Rising from the ed es ofthexbase plate 13 at opposite sides 0% the pin 11 are lugs 15 aving eyes 16 at their upper ends through which passes a bolt 17, and on the latter is pivoted the lower end otan upstanding link 18. 'To the upper end of the later is pivotally connected the main handle 15) whose plate l3as seen in Fig. 3. This swingin" connection by means of which "the inner end of the handle is attached to the inner end'of the base plate is. adopted for the purpose of allowing the point of connection between said handle and the bit driving mechanism (described below) to move vertically while the handle is swung around its pivot in a manner which will be clear.
Superimposed upon'and carried'by the gaws and rests upon'the" face of body therefore stands over the base 6 may he swung outforked outer end 34 of the base plate 13 are two upright standards 20. whose inner faces have two oppositely" disposed upright grooves 21, and between said standards re ciprocates a hollow plunger 29. having oppositely disposed ribs 23 sliding in said grooves. plunger is closed as seen at .24, and rising therefrom is an extension 25*having crossed slots through it.
projects loosely, and through the other slot passes a pin. 26 (preferably a bolt with a thumb nut as shown) which also passes through the handle and pivots the latits the "2071 the plunger is The upperend or head of the? I Through one of the latter standards the pivot26 through the lupger and handle must move vertically a though the handle swings over the link 18 in a manner described above; and as the in and handle bothhave some considerab e movement within the slots in the extension- 25, this form of connection germitsa poun g acti'gn on the plunger w ich ismeful in star-tin the bit, Into the tie, 1o sharp point. p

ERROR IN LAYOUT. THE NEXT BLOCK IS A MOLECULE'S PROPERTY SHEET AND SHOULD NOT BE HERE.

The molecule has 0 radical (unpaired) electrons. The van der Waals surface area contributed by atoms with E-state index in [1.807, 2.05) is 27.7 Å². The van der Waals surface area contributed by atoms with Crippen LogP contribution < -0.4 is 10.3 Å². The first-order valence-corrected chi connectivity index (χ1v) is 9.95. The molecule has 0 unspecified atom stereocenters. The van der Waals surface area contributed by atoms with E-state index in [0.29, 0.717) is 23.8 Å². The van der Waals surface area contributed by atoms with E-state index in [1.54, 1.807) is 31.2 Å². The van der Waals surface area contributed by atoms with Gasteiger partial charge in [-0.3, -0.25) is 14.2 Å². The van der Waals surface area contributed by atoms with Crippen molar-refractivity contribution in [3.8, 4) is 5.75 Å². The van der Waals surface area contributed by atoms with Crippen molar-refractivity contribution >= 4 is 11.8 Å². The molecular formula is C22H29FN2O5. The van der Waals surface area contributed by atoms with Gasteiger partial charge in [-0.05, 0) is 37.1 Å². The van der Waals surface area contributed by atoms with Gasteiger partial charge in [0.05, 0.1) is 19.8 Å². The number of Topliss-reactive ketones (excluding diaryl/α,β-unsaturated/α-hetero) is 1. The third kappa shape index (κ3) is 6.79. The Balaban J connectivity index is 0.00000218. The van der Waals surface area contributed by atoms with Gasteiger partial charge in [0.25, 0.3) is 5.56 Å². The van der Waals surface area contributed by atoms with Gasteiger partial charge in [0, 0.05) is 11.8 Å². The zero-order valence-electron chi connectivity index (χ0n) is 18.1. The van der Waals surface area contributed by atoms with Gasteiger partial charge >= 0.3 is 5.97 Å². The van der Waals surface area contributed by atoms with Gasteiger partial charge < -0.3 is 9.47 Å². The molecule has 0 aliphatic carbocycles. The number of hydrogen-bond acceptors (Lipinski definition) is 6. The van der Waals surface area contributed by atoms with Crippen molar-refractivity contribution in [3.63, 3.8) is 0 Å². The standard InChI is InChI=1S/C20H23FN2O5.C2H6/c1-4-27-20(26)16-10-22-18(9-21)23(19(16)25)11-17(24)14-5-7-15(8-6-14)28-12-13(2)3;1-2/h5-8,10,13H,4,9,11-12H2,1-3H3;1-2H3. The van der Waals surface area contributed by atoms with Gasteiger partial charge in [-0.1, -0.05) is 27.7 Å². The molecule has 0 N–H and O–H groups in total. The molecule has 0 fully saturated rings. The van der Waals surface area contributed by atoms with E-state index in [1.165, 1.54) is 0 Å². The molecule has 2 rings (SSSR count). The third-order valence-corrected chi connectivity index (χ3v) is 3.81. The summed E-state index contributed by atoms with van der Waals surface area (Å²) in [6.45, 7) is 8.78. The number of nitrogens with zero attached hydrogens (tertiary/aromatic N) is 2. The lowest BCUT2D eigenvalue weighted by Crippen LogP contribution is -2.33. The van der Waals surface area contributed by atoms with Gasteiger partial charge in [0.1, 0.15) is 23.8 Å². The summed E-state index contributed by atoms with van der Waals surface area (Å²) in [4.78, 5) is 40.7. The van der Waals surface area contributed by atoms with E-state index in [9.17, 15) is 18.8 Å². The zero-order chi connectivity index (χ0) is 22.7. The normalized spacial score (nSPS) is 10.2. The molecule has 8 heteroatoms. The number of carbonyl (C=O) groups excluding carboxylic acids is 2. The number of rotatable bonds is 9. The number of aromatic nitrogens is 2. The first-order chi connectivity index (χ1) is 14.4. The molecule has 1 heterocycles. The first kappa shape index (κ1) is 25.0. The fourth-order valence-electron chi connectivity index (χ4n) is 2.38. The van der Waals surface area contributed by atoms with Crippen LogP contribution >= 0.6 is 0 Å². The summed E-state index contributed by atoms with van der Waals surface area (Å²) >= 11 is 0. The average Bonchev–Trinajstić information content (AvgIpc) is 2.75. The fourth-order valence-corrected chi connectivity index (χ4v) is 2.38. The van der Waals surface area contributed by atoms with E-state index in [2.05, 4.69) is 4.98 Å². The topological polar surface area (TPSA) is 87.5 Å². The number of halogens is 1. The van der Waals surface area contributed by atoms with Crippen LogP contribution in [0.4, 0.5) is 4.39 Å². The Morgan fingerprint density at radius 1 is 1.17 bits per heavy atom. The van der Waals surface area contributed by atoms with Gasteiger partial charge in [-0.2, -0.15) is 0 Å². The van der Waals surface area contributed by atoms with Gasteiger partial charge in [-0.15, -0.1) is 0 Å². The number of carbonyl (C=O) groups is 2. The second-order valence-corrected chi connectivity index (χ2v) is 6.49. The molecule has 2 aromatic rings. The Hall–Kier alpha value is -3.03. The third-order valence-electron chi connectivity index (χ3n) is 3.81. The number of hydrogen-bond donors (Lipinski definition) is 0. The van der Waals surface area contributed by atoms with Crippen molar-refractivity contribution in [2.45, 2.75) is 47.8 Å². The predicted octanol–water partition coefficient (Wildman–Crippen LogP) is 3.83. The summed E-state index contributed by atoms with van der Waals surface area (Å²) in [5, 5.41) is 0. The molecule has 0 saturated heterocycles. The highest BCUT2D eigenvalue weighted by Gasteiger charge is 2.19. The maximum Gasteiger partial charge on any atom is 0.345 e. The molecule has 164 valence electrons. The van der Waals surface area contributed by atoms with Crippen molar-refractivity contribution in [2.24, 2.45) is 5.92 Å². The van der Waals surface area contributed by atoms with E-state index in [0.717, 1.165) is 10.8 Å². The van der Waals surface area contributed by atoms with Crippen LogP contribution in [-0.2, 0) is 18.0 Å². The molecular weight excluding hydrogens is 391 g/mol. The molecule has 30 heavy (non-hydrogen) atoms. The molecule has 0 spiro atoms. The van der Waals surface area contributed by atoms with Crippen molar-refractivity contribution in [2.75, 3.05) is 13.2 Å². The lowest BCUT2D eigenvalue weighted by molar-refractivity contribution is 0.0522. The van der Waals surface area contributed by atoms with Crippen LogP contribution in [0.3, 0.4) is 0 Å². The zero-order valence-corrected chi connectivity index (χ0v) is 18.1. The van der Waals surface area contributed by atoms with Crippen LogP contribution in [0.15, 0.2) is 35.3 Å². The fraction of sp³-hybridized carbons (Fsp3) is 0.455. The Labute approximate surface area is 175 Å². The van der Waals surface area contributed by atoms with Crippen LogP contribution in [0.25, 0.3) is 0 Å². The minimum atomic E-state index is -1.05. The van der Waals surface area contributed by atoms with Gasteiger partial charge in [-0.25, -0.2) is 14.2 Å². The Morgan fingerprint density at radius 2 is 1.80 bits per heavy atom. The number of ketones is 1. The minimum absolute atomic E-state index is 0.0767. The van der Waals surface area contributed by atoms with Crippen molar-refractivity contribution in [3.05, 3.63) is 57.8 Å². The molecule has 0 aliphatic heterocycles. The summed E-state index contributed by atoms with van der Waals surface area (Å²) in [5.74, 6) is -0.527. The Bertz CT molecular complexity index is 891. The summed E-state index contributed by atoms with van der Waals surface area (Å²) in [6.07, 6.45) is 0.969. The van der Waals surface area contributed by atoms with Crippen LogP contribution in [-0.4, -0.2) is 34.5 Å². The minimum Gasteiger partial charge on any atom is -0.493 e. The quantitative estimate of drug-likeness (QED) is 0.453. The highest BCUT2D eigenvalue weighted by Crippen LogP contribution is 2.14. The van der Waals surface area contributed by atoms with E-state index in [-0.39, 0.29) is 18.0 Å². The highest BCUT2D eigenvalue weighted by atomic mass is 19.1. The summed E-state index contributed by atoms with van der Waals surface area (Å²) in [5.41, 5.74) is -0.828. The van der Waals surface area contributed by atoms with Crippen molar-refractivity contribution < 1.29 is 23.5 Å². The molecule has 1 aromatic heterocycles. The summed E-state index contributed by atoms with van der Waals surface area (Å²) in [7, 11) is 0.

The indle 30 has a socket 31 in its lower end an a set screw-or other suitable .clamp ,32 for holding within said socket. the upper end of the bit if the mahine is to do drillw ing or the head of a specially shaped spike or'screw if the machine is to sink the same in the tie in a manner above suggested. The bod of the s indle is threaded or rifled as at it exten s loosely through and may rogo tate or reciprocate within the fork 34: in the I outer end 'of the base plate 13, it passes upward into the interior of. the plunger 22 in which it is also guided, and it is pressed normall downward by means of an expan- 25 sive coi ed spring 35 interposed between its u per end and the closed upper end 24 of the .p unger as seen. By this means it will be seen that the spring tends to normally roject the spindle through the fork 34 and old so the bit to its work while the handle rises, and the farther the handle is depressed the greater the tension of the 'spring which is thereby compressed and hence toward the close of its stroke the pressure 11 on the 35 s indle will almost and finally ful y equal t at upon the handle. Meanwhile the spindle is rotated in the manner which will now be described.
Carried on ball bearings 36 within a channel in the enlarged lower end 22 of the plunger 2 is a nut 36 which is shown in Fig. i as having'two internal projections 37 adapted to engage the rifles within the spindle although of course the projections an rifles are the on the. rill. The upper end of the nut is provided with ratchet teeth 38, and at two or more opposite points within the shell of the plunger 22 are disposed pawls 39 borne normally downward by especially if said b1; as a springs 40. The re- --sult of this construction is, that when the plunger is depressed-'the'pawls engagin the teeth prevent the nut fromrotating an the projections within the nut engaging the rifles cause the rotation of the spin e;'-but when the handle is elevated and the plunger rises the nut is lpermitted to rotate because its ratchet teet move under the pawls 39 in a manner which will be clear. The upper face of the inner end' of the plate 13 is corrugated or grooved radially around the pin 11 as seen at 4, and so also is the lower faceof the member 12 which is a collar removably held upon. the upper end.